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Ophiuchus: The Thirteenth Astrology Sign

Earlier this month, NASA sent countless people into a frenzy when they released new information regarding a thirteenth astrology sign: “Ophiuchus.” 

Ophiuchus is the Latin word for “serpent-bearer.” Ophiuchus, a large but understated constellation, was first discovered by Greek astronomer Ptolemy in the 2nd Century (CQ http://www.space.com/21759-ophiuchus.html).

(Source: https://upload.wikimedia.org/wikipedia/commons/5/5f/Sidney_Hall_-_Urania’s_Mirror_-_Taurus_Poniatowski,_Serpentarius,_Scutum_Sobiesky,_and_Serpens.jpg)

Even though the constellation touches the sun’s path known as the “elliptic”, astrologers ignored it as part of the Zodiac. Until now!

For those who believe in astrology, people born between November 30th and December 17th can now identify with the new zodiac sign “Ophiuchus.”

The zodiac signs originate from the first half of the 1st millennium BC from Babylonian astronomy. However, the sky has shifted (the Earth’s axis points in a different direction now than it did three millennia ago) since the Babylonians first created the twelve zodiac signs. Want more info? Check out NASA’s explanation here: http://spaceplace.nasa.gov/starfinder2/en/.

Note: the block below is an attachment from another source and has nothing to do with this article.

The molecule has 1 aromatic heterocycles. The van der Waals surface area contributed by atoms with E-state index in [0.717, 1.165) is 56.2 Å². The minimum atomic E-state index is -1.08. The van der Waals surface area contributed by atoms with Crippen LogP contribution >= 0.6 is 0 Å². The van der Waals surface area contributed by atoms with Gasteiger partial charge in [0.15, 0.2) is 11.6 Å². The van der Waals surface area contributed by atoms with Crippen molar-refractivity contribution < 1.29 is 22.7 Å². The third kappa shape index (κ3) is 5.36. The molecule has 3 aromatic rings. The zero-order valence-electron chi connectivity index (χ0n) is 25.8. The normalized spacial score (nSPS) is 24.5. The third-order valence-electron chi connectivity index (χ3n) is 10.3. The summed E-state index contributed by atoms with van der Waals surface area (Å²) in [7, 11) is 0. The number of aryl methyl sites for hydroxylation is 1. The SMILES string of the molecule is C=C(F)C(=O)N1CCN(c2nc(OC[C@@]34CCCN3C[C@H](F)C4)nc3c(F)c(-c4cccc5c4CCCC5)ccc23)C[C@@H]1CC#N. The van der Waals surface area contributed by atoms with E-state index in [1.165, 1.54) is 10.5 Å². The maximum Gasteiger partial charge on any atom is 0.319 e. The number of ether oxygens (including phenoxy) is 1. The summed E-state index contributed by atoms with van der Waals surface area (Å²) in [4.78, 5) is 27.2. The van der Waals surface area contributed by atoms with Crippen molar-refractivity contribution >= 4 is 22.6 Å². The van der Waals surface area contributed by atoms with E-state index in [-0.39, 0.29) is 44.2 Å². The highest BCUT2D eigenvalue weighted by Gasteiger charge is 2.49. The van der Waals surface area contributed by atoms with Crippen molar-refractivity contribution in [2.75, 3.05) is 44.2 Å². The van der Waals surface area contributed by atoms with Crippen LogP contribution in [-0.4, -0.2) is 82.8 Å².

Ophiuchus has always existed; it was just not included in the original zodiac.

Still, many people’s routine horoscope checks and zodiac sign jewelry have lost their meaning. Past believers have begun to question the charts, articles and quiz results that were centered around their zodiac sign.

(Source: https://twitter.com/larisscreighton/status/777219095351664640 @larisscreighton)

Though many people have come to define themselves and their personalities based on their astrological signs, the zodiac is a human creation, constructed by people for other people and an attempt to explain and understand the ancient world.

Since the great online internet backlash of those who are upset by the change, NASA has released a statement (CQ https://www.theguardian.com/science/2016/sep/30/nasa-new-zodiac-sign-ophiuchus-astrology-space):

“Here at NASA, we study astronomy, not astrology. We didn’t change any zodiac signs, we just did the math.”

Cayla is a freshman at Emory University studying English and Media Studies. Her hobbies include editing photos of food and going on long walks on the beach. She can usually be found re-organizing her room, promoting gender equality, or talking about her amazing taste in music. You can follow Cayla on her Instragram @caylabam. 
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